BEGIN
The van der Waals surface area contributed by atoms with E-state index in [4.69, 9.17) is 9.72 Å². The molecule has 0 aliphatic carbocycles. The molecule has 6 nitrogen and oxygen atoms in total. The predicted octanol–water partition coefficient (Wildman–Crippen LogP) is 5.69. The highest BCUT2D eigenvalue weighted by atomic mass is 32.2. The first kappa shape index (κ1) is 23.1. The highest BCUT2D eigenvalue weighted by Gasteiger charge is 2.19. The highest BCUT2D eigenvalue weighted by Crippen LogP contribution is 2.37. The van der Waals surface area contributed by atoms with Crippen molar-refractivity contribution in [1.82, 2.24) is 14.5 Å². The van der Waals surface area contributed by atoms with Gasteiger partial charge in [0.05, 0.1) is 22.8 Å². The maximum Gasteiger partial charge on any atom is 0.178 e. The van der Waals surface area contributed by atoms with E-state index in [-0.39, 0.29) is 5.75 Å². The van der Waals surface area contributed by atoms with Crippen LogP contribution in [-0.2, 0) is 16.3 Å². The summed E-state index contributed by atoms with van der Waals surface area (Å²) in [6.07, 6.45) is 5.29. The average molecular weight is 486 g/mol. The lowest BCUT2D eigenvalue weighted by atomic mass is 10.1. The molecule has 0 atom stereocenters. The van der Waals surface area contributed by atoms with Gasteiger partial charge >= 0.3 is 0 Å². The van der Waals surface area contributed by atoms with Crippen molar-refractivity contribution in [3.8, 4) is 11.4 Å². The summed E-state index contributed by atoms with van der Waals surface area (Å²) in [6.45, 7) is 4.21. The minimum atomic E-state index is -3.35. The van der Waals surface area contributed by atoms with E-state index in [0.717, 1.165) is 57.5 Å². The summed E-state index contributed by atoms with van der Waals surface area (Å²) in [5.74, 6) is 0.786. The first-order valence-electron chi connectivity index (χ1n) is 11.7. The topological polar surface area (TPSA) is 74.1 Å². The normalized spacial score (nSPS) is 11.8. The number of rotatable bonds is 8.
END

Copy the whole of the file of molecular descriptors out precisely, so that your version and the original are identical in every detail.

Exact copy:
The van der Waals surface area contributed by atoms with E-state index in [4.69, 9.17) is 9.72 Å². The molecule has 0 aliphatic carbocycles. The molecule has 6 nitrogen and oxygen atoms in total. The predicted octanol–water partition coefficient (Wildman–Crippen LogP) is 5.69. The highest BCUT2D eigenvalue weighted by atomic mass is 32.2. The first kappa shape index (κ1) is 23.1. The highest BCUT2D eigenvalue weighted by Gasteiger charge is 2.19. The highest BCUT2D eigenvalue weighted by Crippen LogP contribution is 2.37. The van der Waals surface area contributed by atoms with Crippen molar-refractivity contribution in [1.82, 2.24) is 14.5 Å². The van der Waals surface area contributed by atoms with Gasteiger partial charge in [0.05, 0.1) is 22.8 Å². The maximum Gasteiger partial charge on any atom is 0.178 e. The van der Waals surface area contributed by atoms with E-state index in [-0.39, 0.29) is 5.75 Å². The van der Waals surface area contributed by atoms with Crippen LogP contribution in [-0.2, 0) is 16.3 Å². The summed E-state index contributed by atoms with van der Waals surface area (Å²) in [6.07, 6.45) is 5.29. The average molecular weight is 486 g/mol. The lowest BCUT2D eigenvalue weighted by atomic mass is 10.1. The molecule has 0 atom stereocenters. The van der Waals surface area contributed by atoms with Gasteiger partial charge >= 0.3 is 0 Å². The van der Waals surface area contributed by atoms with Crippen molar-refractivity contribution in [3.8, 4) is 11.4 Å². The summed E-state index contributed by atoms with van der Waals surface area (Å²) in [6.45, 7) is 4.21. The minimum atomic E-state index is -3.35. The van der Waals surface area contributed by atoms with E-state index in [0.717, 1.165) is 57.5 Å². The summed E-state index contributed by atoms with van der Waals surface area (Å²) in [5.74, 6) is 0.786. The first-order valence-electron chi connectivity index (χ1n) is 11.7. The topological polar surface area (TPSA) is 74.1 Å². The normalized spacial score (nSPS) is 11.8. The number of rotatable bonds is 8.